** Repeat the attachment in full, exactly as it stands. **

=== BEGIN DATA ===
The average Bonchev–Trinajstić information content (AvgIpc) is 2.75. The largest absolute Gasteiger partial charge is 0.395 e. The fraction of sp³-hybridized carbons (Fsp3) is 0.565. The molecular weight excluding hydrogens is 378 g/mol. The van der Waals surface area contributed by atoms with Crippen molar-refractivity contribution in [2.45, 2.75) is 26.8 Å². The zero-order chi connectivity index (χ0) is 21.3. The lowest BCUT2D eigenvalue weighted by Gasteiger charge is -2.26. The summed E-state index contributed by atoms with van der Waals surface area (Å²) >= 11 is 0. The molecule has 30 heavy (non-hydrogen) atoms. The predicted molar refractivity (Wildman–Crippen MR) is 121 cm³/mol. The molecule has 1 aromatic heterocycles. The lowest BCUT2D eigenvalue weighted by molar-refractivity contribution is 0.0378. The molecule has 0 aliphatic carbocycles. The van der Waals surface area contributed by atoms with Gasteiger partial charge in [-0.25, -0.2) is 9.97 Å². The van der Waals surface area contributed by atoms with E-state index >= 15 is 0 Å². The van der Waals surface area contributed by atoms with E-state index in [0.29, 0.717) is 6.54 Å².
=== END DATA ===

The average Bonchev–Trinajstić information content (AvgIpc) is 2.75. The largest absolute Gasteiger partial charge is 0.395 e. The fraction of sp³-hybridized carbons (Fsp3) is 0.565. The molecular weight excluding hydrogens is 378 g/mol. The van der Waals surface area contributed by atoms with Crippen molar-refractivity contribution in [2.45, 2.75) is 26.8 Å². The zero-order chi connectivity index (χ0) is 21.3. The lowest BCUT2D eigenvalue weighted by Gasteiger charge is -2.26. The summed E-state index contributed by atoms with van der Waals surface area (Å²) >= 11 is 0. The molecule has 30 heavy (non-hydrogen) atoms. The predicted molar refractivity (Wildman–Crippen MR) is 121 cm³/mol. The molecule has 1 aromatic heterocycles. The lowest BCUT2D eigenvalue weighted by molar-refractivity contribution is 0.0378. The molecule has 0 aliphatic carbocycles. The van der Waals surface area contributed by atoms with Gasteiger partial charge in [-0.25, -0.2) is 9.97 Å². The van der Waals surface area contributed by atoms with E-state index >= 15 is 0 Å². The van der Waals surface area contributed by atoms with E-state index in [0.29, 0.717) is 6.54 Å².